• The bush lyrics were written by Banjo Patterson in 1895.
  • The ownership of this rousing bush ballad is still held in great dispute. For a full run down and update on this on going battle I refer you to the National Library of Australia.
  • German immigrants told the story that the German soldiers referred to their greatcoats as Matilda. These coats kept them warm not unlike the warmth of a woman. These early immigrants who then went off on the waltz would wrap their belongings up in their coats and referred to this bundle as a Matilda - believe it or not
  • It was lawful in Australia for a marooned and hungry traveler to kill and consume a farmer's sheep, however it had to be eaten there on the property. The hide was usually hung across the fence to let the farmer know someone had eaten one of his sheep - believe it or not

Jolly Swagman Boiling The Billy - Fence Art

Jolly Swagman Boiling The Billy - Fence Art http://www.flickr.com/photos/mythoto/580854823/

The Waltzing Matilda Song Lyrics


Once a jolly swagman camped by a billabong
Under the shade of a coolabah tree,
And he sang as he watched and waited 'til his billy boiled
"You'll come a-Waltzing Matilda, with me"

*
Waltzing Matilda, Waltzing Matilda
"You'll come a-Waltzing Matilda, with me"
And he sang as he watched and waited 'til his billy boiled,
"You'll come a-Waltzing Matilda, with me".

*
Down came a jumbuck to drink at that billabong,
Up jumped the swagman and grabbed him with glee,
And he sang as he shoved that jumbuck in his tucker bag,
"You'll come a-Waltzing Matilda, with me".

*
Waltzing Matilda, Waltzing Matilda
"You'll come a-Waltzing Matilda, with me"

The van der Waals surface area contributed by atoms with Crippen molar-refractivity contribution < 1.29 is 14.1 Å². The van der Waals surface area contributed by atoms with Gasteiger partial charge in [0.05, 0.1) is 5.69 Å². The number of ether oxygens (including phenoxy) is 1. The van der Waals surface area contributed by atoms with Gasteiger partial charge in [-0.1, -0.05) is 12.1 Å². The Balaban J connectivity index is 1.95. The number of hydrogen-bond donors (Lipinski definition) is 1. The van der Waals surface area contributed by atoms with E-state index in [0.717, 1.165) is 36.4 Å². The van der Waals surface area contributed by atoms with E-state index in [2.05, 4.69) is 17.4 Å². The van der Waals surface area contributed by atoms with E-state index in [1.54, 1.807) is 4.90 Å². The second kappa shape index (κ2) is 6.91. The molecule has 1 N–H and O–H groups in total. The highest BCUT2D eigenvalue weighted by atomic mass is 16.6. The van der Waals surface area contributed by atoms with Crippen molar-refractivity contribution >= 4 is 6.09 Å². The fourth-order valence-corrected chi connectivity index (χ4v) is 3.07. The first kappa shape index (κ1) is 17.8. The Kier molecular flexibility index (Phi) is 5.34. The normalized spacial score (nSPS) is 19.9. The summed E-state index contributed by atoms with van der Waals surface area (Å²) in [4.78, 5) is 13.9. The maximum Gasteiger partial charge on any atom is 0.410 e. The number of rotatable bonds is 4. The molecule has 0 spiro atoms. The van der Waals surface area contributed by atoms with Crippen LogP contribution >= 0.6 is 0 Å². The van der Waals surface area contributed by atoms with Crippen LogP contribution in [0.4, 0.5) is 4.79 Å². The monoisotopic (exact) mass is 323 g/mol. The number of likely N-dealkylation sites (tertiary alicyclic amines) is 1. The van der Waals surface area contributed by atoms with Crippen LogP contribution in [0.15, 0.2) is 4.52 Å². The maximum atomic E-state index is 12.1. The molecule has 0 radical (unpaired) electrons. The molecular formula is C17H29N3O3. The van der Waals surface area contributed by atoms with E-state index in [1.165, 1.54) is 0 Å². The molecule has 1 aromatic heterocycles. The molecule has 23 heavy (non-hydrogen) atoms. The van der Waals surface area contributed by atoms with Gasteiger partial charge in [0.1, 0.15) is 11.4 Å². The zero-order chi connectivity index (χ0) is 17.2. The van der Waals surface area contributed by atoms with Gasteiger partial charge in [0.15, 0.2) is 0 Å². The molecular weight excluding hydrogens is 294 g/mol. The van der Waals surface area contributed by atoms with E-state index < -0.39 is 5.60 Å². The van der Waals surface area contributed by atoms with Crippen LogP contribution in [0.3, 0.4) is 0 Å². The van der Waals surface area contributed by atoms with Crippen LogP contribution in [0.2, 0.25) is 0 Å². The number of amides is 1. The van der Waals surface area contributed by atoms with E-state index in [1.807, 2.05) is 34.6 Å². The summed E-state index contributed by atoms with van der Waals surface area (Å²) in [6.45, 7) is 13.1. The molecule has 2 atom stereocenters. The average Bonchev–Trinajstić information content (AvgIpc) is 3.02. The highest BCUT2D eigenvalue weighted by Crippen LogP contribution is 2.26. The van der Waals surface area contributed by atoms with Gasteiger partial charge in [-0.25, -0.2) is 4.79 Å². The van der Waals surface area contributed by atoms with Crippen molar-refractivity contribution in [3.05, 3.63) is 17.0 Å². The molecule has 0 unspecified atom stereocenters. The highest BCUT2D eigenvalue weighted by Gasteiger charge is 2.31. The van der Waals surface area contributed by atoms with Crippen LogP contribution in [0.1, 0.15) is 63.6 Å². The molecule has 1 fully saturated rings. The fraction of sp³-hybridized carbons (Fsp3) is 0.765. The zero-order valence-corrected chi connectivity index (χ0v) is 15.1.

And he sang as he shoved that jumbuck in his tucker bag,
"You'll come a-Waltzing Matilda, with me".

*
Up rode the squatter, mounted on his thoroughbred,
Down came the troopers, one, two, three,
"Where's that jolly jumbuck you've got in your tucker bag?"
"You'll come a-Waltzing Matilda, with me".

*
Waltzing Matilda, Waltzing Matilda
"You'll come a-Waltzing Matilda, with me"
"Where's that jolly jumbuck you've got in your tucker bag?",
"You'll come a-Waltzing Matilda, with me".

*
Up jumped the swagman and sprang into the billabong,
"You'll never take me alive", said he,
And his ghost may be heard as you pass by that billabong,
"You'll come a-Waltzing Matilda, with me".

*
Waltzing Matilda, Waltzing Matilda
"You'll come a-Waltzing Matilda, with me"
And his ghost may be heard as you pass by that billabong,
"You'll come a-Waltzing Matilda, with me."
"Oh, You'll come a-Waltzing Matilda, with me."

Banjo Patterson

Tribute To Banjo Paterson - Orange - NSW

Tribute To Banjo Paterson - Orange - NSW compliments of http://www.flickr.com/photos/pikerslanefarm/3452515221/

There is a Waltzing Matilda Center in:

Winton, Queensland

50 Elderslie Street

Winton Qld 4735

Mail to: PO Box 286

Winton, Queensland 4735




The Waltzing Matilda Book Store


I have put together a selection of books that may be of interest to you, all with the Waltzing Matilda song connection.


Click onto any of the links for more information.






Find out at this center why the Waltzing Matilda song is as relevant to Australians today as it was over 110 years ago and for now enjoy this rendition of the "Waltzing Matilda Song" sung by another Australian Legend - Slim Dusty.

More Aussie Legends and Myths Below